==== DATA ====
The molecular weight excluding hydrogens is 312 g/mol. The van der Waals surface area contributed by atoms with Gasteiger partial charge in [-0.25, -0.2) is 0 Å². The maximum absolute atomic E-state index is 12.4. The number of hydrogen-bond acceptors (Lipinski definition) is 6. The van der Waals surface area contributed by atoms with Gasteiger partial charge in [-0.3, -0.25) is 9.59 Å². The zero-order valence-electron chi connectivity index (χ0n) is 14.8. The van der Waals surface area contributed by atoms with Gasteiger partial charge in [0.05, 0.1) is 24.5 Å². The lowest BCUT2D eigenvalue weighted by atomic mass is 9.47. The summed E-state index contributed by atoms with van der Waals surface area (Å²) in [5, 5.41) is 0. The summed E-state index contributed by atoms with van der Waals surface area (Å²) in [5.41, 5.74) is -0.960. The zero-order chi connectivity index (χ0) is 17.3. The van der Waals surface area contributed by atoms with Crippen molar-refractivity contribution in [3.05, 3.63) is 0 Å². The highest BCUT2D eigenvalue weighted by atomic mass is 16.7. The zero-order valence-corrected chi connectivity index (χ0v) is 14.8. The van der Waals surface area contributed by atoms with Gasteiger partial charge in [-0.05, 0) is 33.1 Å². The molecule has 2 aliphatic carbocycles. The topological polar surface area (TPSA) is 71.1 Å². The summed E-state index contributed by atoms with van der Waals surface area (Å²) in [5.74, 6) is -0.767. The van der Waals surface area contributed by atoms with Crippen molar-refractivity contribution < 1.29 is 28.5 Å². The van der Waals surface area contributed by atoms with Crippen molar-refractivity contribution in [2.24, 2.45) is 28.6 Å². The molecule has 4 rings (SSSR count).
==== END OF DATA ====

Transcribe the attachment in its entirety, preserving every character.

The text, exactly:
The molecular weight excluding hydrogens is 312 g/mol. The van der Waals surface area contributed by atoms with Gasteiger partial charge in [-0.25, -0.2) is 0 Å². The maximum absolute atomic E-state index is 12.4. The number of hydrogen-bond acceptors (Lipinski definition) is 6. The van der Waals surface area contributed by atoms with Gasteiger partial charge in [-0.3, -0.25) is 9.59 Å². The zero-order valence-electron chi connectivity index (χ0n) is 14.8. The van der Waals surface area contributed by atoms with Gasteiger partial charge in [0.05, 0.1) is 24.5 Å². The lowest BCUT2D eigenvalue weighted by atomic mass is 9.47. The summed E-state index contributed by atoms with van der Waals surface area (Å²) in [5, 5.41) is 0. The summed E-state index contributed by atoms with van der Waals surface area (Å²) in [5.41, 5.74) is -0.960. The zero-order chi connectivity index (χ0) is 17.3. The van der Waals surface area contributed by atoms with Crippen molar-refractivity contribution in [3.05, 3.63) is 0 Å². The highest BCUT2D eigenvalue weighted by atomic mass is 16.7. The zero-order valence-corrected chi connectivity index (χ0v) is 14.8. The van der Waals surface area contributed by atoms with Gasteiger partial charge in [-0.05, 0) is 33.1 Å². The molecule has 2 aliphatic carbocycles. The topological polar surface area (TPSA) is 71.1 Å². The summed E-state index contributed by atoms with van der Waals surface area (Å²) in [5.74, 6) is -0.767. The van der Waals surface area contributed by atoms with Crippen molar-refractivity contribution < 1.29 is 28.5 Å². The van der Waals surface area contributed by atoms with Crippen molar-refractivity contribution in [2.24, 2.45) is 28.6 Å². The molecule has 4 rings (SSSR count).